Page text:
Home Features Bereavement in the workplace – how do I handle it?
Guiding employers through compassionate leave and dealing with the loss of one of their own
We learn more daily of the far-reaching and devastating consequences of last week’s Manchester bombing. Many workplaces up and down the country will be affected, as terrible news reaches family, friends and colleagues (old and new). Some workplaces will have lost employees. Staff themselves may have lost loved ones.
How should employers handle bereavement?
As an employer, what can and should you do to support grieving and shocked employees? Not just when large scale tragedies such as this occur, but any time your staff are bereaved or receive terrible news.
We wrote a blog on best practice and the legal duties when dealing with bereavement in the workplace which you can revisit in full here.
Technically, the law doesn’t require employers to grant bereavement leave to their staff.
Staff do however have the right to take a reasonable amount of time off to make funeral plans and other necessary arrangements in the event of the death of a dependant; but there is no right to be paid.
Your compassionate leave policy is there to spell out your position on providing bereavement leave – paid or unpaid. If you do not have one of these please get in touch with The HR Dept and we can help you to set one out.
Having said all this, that’s just the law, so your compassion is absolutely key here. The affected staff and their colleagues need to see that you are a caring and supportive employer. Businesses that empathise and show their staff compassion and leniency during such turmoil will invariably benefit through an improved employment relationship, as well as preventing any ill feelings upon their return.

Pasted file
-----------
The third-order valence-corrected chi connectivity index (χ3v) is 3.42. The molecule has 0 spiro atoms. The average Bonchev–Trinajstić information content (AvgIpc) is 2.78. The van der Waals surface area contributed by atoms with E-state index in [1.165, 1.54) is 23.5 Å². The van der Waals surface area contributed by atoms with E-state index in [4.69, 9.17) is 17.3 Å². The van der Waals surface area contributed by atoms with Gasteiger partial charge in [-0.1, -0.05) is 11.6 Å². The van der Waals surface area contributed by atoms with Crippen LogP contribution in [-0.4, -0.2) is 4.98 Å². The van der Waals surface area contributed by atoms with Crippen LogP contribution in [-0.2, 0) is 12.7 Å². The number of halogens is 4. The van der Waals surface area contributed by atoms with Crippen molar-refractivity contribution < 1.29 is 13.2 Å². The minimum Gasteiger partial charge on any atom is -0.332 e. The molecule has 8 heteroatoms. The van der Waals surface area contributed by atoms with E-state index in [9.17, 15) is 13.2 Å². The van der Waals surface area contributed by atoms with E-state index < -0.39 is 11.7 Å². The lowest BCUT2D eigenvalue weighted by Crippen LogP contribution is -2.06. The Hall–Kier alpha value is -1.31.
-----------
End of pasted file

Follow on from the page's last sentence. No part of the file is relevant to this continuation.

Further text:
Of course, most SME business owners would go above and beyond in tragic circumstances, but it’s important that your compassionate leave policy is set out and clear. First, to be consistent and second to manage expectations. Remember that there are different religious beliefs and customs for funerals which may affect the time needed as leave. Don’t leave yourself open to accusations of discrimination.
Aside from time off for bereavement and funeral arrangements, how else can a business owner offer emotional support to their staff in circumstances like this? Perhaps consider access to bereavement counselling or an employee assistance programme and consult with your staff about what support they might need.
When colleagues die
When a colleague dies, it’s devastating for everyone. The whole business will be in shock. So as well as offering access to emotional support channels, perhaps consider how your business can remember them and celebrate their life. Whether a donation to a chosen charity, a memorial of some description or a company event. Your business will need to show it cares, and you will need to allow your staff time to grieve.
Unfortunately, sometimes the death of an employee can attract local or even national press attention. This is likely to be extra difficult to cope with, so consider getting some expert PR support. Otherwise dealing with this added pressure may become overwhelming and upsetting.
We offer our sincerest condolences to all those affected this week, and our thoughts are with families, friends and the workplaces of those who have lost their lives.